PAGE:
L’Oréal are at it again. Today the UK Advertising Standards Authority have once more come down hard on one of their advertisements, which has now been banned. The ad was deemed flawed in one pretty critical respect. It was flagrantly — and knowingly — dishonest.
In pushing its Revitalift anti-wrinkle cream, L’Oréal have been presenting images of purported beneficiary Rachel Weiss without drawing attention to the fact that the photographs have been digitally enhanced. Yes, that’s right, the reason the nice lady in the photo doesn’t have wrinkles is not because Revitalift has skin-smoothing properties, it is because someone at L’Oréal is adept at using Photoshop.
What I think is particularly disturbing here is that L’Oréal are very clearly serial offenders. This is not the first time they have had one of their ads banned on the grounds of blatantly misleading women. It’s not even the first time they have been caught airbrushing photographs of celebrities in order to make it look like their products eliminate wrinkles.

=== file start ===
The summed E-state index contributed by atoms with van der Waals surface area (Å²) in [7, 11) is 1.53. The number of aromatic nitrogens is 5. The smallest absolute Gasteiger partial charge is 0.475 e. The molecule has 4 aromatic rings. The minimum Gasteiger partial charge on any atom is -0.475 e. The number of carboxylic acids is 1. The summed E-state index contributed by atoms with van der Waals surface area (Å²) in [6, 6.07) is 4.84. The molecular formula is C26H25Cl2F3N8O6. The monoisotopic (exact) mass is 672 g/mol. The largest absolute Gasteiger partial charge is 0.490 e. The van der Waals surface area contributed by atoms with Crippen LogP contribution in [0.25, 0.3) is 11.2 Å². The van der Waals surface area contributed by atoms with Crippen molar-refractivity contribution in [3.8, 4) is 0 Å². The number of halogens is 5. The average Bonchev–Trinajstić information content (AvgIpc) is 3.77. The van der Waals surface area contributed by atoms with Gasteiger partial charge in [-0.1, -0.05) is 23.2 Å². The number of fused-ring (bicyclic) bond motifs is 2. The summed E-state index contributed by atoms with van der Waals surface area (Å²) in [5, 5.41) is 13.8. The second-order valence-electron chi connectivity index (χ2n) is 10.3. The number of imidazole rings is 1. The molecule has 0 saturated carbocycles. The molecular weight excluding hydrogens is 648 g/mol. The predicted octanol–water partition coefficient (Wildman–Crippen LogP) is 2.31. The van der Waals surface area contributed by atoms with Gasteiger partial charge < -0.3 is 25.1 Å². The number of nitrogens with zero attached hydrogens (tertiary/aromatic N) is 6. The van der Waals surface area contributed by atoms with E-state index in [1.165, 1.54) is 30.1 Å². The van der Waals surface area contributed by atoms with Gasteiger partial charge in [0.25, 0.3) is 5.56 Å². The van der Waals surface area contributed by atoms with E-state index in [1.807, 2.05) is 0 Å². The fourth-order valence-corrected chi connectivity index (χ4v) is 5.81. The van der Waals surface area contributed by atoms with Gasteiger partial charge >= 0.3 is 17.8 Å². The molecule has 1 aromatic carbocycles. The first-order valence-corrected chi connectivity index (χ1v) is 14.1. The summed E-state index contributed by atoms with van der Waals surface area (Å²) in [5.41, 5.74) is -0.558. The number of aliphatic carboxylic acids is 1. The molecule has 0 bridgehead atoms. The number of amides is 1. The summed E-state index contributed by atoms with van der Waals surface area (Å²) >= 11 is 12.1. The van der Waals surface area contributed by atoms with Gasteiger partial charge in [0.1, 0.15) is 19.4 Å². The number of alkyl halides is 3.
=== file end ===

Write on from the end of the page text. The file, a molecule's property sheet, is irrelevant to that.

They’re just after getting caught doing exactly the same thing in ads featuring Christy Turlington and Julia Roberts. That was part of a broader campaign that employed spurious jargon and (deliberately) incoherent reasoning to capitalise upon what they must assume is the scientific illiteracy of their customers. I blogged about this here.
So what happens? Well, they just go and do it again. Maybe I should just give up blogging.
L’Oréal really do hate women, don’t they?
Brian Hughes is an academic psychologist and university professor in Galway, Ireland, specialising in stress, health, and the application of psychology to social issues. He writes widely on the psychology of empiricism and of empirically disputable claims, especially as they pertain to science, health, medicine, and politics.